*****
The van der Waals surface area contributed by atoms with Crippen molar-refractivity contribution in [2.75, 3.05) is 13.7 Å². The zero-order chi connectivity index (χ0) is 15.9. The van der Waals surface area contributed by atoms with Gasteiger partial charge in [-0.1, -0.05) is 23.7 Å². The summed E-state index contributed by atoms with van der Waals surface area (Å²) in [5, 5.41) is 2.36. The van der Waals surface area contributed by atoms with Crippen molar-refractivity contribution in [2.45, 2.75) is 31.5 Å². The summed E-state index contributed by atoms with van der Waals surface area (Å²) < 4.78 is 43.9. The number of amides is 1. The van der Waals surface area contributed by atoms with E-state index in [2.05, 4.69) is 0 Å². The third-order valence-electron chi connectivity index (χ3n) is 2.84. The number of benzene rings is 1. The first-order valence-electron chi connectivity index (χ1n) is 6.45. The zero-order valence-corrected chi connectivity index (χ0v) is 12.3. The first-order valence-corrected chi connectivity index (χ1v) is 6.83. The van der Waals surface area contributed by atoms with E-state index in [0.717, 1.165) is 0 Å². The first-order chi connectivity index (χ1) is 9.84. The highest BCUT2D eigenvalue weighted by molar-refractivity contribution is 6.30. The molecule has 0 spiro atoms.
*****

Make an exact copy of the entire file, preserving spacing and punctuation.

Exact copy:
The van der Waals surface area contributed by atoms with Crippen molar-refractivity contribution in [2.75, 3.05) is 13.7 Å². The zero-order chi connectivity index (χ0) is 15.9. The van der Waals surface area contributed by atoms with Gasteiger partial charge in [-0.1, -0.05) is 23.7 Å². The summed E-state index contributed by atoms with van der Waals surface area (Å²) in [5, 5.41) is 2.36. The van der Waals surface area contributed by atoms with Crippen molar-refractivity contribution in [2.45, 2.75) is 31.5 Å². The summed E-state index contributed by atoms with van der Waals surface area (Å²) < 4.78 is 43.9. The number of amides is 1. The van der Waals surface area contributed by atoms with E-state index in [2.05, 4.69) is 0 Å². The third-order valence-electron chi connectivity index (χ3n) is 2.84. The number of benzene rings is 1. The first-order valence-electron chi connectivity index (χ1n) is 6.45. The zero-order valence-corrected chi connectivity index (χ0v) is 12.3. The first-order valence-corrected chi connectivity index (χ1v) is 6.83. The van der Waals surface area contributed by atoms with E-state index in [0.717, 1.165) is 0 Å². The first-order chi connectivity index (χ1) is 9.84. The highest BCUT2D eigenvalue weighted by molar-refractivity contribution is 6.30. The molecule has 0 spiro atoms.